More than any recent band performance, I’ve had more people ask for my comments about the Nik Fackler film Lovely, Still. I’ll be talking about it in length in this week’s column (which focuses on the film’s soundtrack and how it was made). The short answer is that it was a lot better than what I was expecting based on the film’s early word-of-mouth and various chatter from those associated with the production. Two days after seeing it, Teresa and I were still talking about it and what certain sequences mean or why Nik went in the direction that he did. We also did the obligatory search for the house used in the film (and found it). I suggest that you go see the film, which is playing at the new Marcus Midtown Theater through Thursday.
My experience with the Marcus theater wasn’t as… positive. I realize it was the opening week and that they still have a lot of things to work out, but come on folks, there are some basic things about running a theater that should be ingrained before you open the doors — things like good concession service and an explanation when your theater is offering something outside the norm.
Some background: The Marcus Midtown is a four-level entertainment complex of which only one floor is dedicated to the actual theater (level 3). There’s an entrance on the first floor, the Glo Lounge on the second floor, the actual theater and concessions on the third floor and a “VIP area” on the fourth floor (which I didn’t see) — all connected via escalators. Once inside, the complex feels like something you’d find in a big city (i.e., New York City). The lounge was bustling when we showed up at around 8 for the 9:15 screening. I talked to a couple people in the lounge who told me they weren’t there to see a movie, only to booze it up in Glo.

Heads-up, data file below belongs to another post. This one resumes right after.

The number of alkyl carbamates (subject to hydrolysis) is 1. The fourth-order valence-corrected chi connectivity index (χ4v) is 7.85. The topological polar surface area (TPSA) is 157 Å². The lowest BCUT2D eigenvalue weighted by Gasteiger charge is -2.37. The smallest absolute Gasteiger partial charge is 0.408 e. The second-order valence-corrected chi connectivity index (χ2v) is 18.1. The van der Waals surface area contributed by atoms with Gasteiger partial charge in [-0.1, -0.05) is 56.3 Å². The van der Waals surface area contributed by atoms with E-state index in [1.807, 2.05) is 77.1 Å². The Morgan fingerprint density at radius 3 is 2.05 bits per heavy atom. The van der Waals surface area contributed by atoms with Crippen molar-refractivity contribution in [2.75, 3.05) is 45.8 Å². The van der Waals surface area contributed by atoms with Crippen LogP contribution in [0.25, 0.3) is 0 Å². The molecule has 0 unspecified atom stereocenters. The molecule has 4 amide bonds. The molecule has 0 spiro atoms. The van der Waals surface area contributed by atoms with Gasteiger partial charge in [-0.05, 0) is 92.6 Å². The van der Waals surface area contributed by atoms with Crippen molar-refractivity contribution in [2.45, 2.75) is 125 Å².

So the gripes… There are two kinds of seating at Marcus — CineDine and General Admission. If you want to try some of their restaurant fare, you have to have CineDine seating, otherwise you’re stuck with the traditional movie theater grub (hot dogs, popcorn, etc.). You can’t order the “good food” from the concession area. You also can’t order booze from the concession area. I assume it’s some sort of liquor license restriction. I guess you can get your beer at Glo and bring it with you? There certainly were a lot of people drinking beer/wine in the theater.
If (as we did) you get stuck with general admission seats, get ready for a horrible experience. GA seats are designated to the first three rows of the theater, below the stadium-style CineDine seating. When they designed the theater, they put these rows too close to the screen, so viewing is terrible from all three rows — a real Clockwork Orange experience, as I overheard one patron describe it. Don’t get GA seats.
Then there’s the concession stand. We ordered some hot pretzels and an Icee. It took 10 minutes to get the pretzels. The Icee ended up being a Sudsee — warm punch-flavored goo instead of, well, ice. Literally warm foam. The person running the concession stand apologized and promised to bring us a frozen one “in 10 minutes, as soon as they’re ready.” It never arrived. Again, you expect some turbulence during opening week, but not theft.
I’d like to tell you that the screening itself was good, but I’m still nursing my sore neck from the horrible GA seats. I want nothing more than for this theater to succeed, however until they get their act together, I’ll see you at the Dundee…
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I saw a lot of people at the Meat Puppets show at The Waiting Room Saturday night that I haven’t seen at shows in, well, years. It was an old school crowd in every sense of the word. The average age of the 200 or so fans on hand had to be somewhere in the 30s. Someone described the band as “the Grateful Dead of punk rock,” and that’s kind of what it looked like. The Kirkwood brothers themselves visually added to that hippie vibe, but musically it was anything but. While not the over-the-top arena rock that I saw in Austin earlier this year, the Meat Puppets still bought the noise with equal parts thunder and twang. Nice set, with no chit-chat between songs, just one song right after another. I left two songs into the encore. See photo.
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Tonight at The Waiting Room, it’s Har Mar Superstar with Bang Bang Eche. $10, 9 p.m.
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